"Unsettled is a remarkable book—probably the best book on climate change for the intelligent layperson—that achieves the feat of conveying complex information clearly and in depth."
—Claremont Review of Books
"Surging sea levels are inundating the coasts."
"Hurricanes and tornadoes are becoming fiercer and more frequent."
"Climate change will be an economic disaster."
You've heard all this presented as fact. But according to science, allof these statements are profoundly misleading.
When it comes to climate change, the media, politicians, and other prominent voices have declared that "the science is settled." In reality, the long game of telephone from research to reports to the popular media is corrupted by misunderstanding and misinformation. Core questions—about the way the climate is responding to our influence, and what the impacts will be—remain largely unanswered. The climate is changing, but the why and how aren't as clear as you've probably been led to believe.
Now, one of America's most distinguished scientists is clearing away the fog to explain what science really says (and doesn't say) about our changing climate. In Unsettled: What Climate Science Tells Us, What It Doesn't, and Why It Matters, Steven Koonin draws upon his decades of experience—including as a top science advisor to the Obama administration—to provide up-to-date insights and expert perspective free from political agendas.
Fascinating, clear-headed, and full of surprises, this book gives readers the tools to both understand the climate issue and be savvier consumers of science media in general. Koonin takes readers behind the headlines to the more nuanced science itself, showing us where it comes from and guiding us through the implications of the evidence. He dispels popular myths and unveils little-known truths: despite a dramatic rise in greenhouse gas emissions, global temperatures actually decreased from 1940 to 1970. What's more, the models we use to predict the future aren't able to accurately describe the climate of the past, suggesting they are deeply flawed.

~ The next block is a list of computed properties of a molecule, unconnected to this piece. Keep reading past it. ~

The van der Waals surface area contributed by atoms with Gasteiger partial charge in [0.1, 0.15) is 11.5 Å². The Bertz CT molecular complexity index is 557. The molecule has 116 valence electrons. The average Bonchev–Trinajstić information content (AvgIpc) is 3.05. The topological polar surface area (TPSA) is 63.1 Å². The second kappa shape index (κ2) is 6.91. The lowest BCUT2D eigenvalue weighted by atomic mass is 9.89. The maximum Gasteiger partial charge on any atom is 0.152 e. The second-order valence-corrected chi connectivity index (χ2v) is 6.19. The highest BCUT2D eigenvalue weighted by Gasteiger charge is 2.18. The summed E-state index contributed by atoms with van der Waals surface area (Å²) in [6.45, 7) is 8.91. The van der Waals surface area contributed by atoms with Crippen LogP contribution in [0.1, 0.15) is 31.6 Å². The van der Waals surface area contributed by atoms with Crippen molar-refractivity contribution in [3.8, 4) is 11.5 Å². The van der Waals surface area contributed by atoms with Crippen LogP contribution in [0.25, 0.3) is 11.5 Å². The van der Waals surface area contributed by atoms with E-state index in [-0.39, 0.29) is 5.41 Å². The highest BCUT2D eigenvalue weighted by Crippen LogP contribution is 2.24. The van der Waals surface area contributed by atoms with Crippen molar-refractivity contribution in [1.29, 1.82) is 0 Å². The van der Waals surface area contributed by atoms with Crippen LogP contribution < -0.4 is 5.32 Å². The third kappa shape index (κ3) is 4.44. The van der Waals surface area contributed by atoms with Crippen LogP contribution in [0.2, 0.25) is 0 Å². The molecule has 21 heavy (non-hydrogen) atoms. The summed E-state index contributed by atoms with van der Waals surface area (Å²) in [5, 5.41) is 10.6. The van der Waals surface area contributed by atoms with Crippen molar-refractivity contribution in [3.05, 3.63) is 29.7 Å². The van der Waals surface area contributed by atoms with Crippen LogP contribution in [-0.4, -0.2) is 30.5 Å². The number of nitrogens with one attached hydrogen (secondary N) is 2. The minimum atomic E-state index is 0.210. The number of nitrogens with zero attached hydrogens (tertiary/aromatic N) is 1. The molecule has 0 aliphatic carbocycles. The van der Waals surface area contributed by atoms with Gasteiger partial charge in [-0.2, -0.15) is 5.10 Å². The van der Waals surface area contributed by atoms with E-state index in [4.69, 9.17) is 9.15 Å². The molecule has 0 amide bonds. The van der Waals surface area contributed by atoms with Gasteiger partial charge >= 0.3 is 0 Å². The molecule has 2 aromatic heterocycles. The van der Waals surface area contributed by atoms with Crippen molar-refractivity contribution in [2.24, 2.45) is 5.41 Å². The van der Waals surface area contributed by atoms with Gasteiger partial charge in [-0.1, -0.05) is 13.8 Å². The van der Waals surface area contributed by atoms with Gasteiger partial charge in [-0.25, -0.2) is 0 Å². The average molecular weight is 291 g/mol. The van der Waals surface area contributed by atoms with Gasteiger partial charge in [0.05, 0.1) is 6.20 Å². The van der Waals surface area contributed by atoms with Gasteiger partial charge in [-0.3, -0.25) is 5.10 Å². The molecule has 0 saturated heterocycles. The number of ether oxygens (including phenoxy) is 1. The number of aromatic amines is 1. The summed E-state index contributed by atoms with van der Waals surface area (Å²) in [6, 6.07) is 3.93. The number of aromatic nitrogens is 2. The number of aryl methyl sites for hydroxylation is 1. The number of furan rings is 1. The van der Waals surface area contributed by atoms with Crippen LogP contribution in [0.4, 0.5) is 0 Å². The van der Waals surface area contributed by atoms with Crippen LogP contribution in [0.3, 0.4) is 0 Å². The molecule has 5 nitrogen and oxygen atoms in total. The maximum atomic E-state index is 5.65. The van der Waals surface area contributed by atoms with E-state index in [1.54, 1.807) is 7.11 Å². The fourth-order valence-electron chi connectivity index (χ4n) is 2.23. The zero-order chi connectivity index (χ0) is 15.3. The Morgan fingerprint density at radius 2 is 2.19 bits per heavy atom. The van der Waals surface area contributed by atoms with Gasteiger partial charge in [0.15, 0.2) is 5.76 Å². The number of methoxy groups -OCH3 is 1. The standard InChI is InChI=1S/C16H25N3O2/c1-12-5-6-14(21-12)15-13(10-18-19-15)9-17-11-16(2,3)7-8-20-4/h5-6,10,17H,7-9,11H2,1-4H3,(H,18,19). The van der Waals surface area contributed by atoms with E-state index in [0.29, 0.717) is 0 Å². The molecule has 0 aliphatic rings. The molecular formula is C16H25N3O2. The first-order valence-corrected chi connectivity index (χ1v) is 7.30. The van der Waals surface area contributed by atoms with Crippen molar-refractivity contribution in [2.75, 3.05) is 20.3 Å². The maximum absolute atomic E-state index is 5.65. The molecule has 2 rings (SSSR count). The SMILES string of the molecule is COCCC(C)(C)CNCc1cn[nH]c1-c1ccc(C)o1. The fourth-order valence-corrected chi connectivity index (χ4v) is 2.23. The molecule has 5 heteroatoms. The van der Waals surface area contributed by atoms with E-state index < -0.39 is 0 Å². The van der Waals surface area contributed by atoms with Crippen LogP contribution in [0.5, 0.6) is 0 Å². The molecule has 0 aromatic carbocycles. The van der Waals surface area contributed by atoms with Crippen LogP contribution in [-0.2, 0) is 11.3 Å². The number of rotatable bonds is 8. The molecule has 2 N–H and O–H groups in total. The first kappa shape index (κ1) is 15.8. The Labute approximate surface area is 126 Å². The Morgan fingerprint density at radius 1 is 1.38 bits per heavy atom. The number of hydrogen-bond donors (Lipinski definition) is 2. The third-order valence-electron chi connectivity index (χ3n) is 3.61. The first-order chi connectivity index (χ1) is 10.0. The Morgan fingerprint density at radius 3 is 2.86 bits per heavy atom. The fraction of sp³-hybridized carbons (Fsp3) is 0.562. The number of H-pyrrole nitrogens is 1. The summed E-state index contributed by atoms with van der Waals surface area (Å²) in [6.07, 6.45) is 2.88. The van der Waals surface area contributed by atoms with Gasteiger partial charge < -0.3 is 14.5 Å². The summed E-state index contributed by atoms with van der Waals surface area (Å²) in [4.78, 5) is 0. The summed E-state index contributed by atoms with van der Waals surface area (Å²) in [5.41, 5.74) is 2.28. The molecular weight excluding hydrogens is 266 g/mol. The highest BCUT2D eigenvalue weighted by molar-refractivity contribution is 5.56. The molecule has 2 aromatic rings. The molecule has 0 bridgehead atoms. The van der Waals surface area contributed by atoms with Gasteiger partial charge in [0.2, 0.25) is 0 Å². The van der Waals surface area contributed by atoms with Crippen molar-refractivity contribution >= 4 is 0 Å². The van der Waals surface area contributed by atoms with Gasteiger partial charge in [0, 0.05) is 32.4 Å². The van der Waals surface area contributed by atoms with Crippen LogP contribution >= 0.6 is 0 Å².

Koonin also tackles society's response to a changing climate, using data-driven analysis to explain why many proposed "solutions" would be ineffective, and discussing how alternatives like adaptation and, if necessary, geoengineering will ensure humanity continues to prosper. Unsettled is a reality check buoyed by hope, offering the truth about climate science that you aren't getting elsewhere—what we know, what we don't, and what it all means for our future.
The best book I have ever read on the topic of Climate Change. The author does a great job of breaking it down for the non-scientist and I feel like I really learned from this book55
What this book does well is it gives a basic overview of climate science in a way the average reader can understand, and allows us to think about the subject more effectively in order to make informed decisions with great care about the future of Earth.55
A science-based dissection of how popular science and media, “The “Science,” so drastically and misleadingly depart from the actual science they purport to represent. From one of America’s leading and most fearless scientists. Utterly without polemics or hyperbole, Dr. Koonin shows through detailed analysis how the complex and imperfect climate models and data underlying UN and US reports do not support the Consensus among politicians and climate scientists that mere mortals may not challenge. A must read for any non-scientists serious about truly understanding the state and reliability of climate science and projections.55
For years now if you question even one wildest predictions about climate change you’re thought of as a knuckle-dragging, Trump-supporting climate change denier. Koonin is not a climate change denier, but he is a disciplined scientist who is not afraid to look at the data and provide meaningful insight into the problem of man-made climate change and what to do about it. Given that our global leaders are poised to spend trillions of dollars and in the process, change the quality of life on the planet, the least we can do is listen to Koonan and the science.55